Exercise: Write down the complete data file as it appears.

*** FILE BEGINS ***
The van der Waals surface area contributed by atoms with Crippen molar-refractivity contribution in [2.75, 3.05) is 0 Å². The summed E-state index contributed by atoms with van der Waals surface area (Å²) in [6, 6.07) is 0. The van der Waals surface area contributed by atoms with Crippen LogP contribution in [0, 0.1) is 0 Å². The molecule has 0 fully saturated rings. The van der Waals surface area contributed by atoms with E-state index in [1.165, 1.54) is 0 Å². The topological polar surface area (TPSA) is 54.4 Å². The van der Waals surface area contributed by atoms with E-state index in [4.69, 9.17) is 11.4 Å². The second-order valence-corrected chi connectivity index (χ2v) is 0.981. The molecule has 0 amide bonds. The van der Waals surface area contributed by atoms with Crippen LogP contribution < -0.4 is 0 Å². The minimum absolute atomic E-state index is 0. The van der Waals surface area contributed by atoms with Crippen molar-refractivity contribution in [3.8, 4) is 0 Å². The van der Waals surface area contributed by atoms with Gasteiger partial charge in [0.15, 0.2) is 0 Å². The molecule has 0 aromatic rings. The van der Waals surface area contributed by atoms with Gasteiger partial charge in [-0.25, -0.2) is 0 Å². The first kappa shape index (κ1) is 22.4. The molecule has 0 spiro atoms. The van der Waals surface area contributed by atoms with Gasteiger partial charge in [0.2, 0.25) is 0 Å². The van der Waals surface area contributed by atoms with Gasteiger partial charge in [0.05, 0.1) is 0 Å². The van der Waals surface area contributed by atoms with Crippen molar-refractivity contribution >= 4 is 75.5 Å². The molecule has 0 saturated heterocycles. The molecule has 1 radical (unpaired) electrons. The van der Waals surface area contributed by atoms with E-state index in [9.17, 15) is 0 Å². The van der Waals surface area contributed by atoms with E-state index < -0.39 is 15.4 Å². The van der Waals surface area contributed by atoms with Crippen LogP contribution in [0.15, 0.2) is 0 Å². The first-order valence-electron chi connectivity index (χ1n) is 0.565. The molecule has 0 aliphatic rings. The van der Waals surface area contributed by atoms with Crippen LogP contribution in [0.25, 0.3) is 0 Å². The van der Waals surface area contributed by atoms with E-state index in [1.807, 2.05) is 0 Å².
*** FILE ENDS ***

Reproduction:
The van der Waals surface area contributed by atoms with Crippen molar-refractivity contribution in [2.75, 3.05) is 0 Å². The summed E-state index contributed by atoms with van der Waals surface area (Å²) in [6, 6.07) is 0. The van der Waals surface area contributed by atoms with Crippen LogP contribution in [0, 0.1) is 0 Å². The molecule has 0 fully saturated rings. The van der Waals surface area contributed by atoms with E-state index in [1.165, 1.54) is 0 Å². The topological polar surface area (TPSA) is 54.4 Å². The van der Waals surface area contributed by atoms with E-state index in [4.69, 9.17) is 11.4 Å². The second-order valence-corrected chi connectivity index (χ2v) is 0.981. The molecule has 0 amide bonds. The van der Waals surface area contributed by atoms with Crippen LogP contribution < -0.4 is 0 Å². The minimum absolute atomic E-state index is 0. The van der Waals surface area contributed by atoms with Crippen molar-refractivity contribution in [3.8, 4) is 0 Å². The van der Waals surface area contributed by atoms with Gasteiger partial charge in [0.15, 0.2) is 0 Å². The molecule has 0 aromatic rings. The van der Waals surface area contributed by atoms with Gasteiger partial charge in [-0.25, -0.2) is 0 Å². The first kappa shape index (κ1) is 22.4. The molecule has 0 spiro atoms. The van der Waals surface area contributed by atoms with Gasteiger partial charge in [0.2, 0.25) is 0 Å². The van der Waals surface area contributed by atoms with Gasteiger partial charge in [0.05, 0.1) is 0 Å². The van der Waals surface area contributed by atoms with Crippen molar-refractivity contribution >= 4 is 75.5 Å². The molecule has 0 saturated heterocycles. The molecule has 1 radical (unpaired) electrons. The van der Waals surface area contributed by atoms with E-state index in [9.17, 15) is 0 Å². The van der Waals surface area contributed by atoms with E-state index < -0.39 is 15.4 Å². The van der Waals surface area contributed by atoms with Crippen LogP contribution in [0.15, 0.2) is 0 Å². The first-order valence-electron chi connectivity index (χ1n) is 0.565. The molecule has 0 aliphatic rings. The van der Waals surface area contributed by atoms with Crippen LogP contribution in [0.25, 0.3) is 0 Å². The van der Waals surface area contributed by atoms with E-state index in [1.807, 2.05) is 0 Å².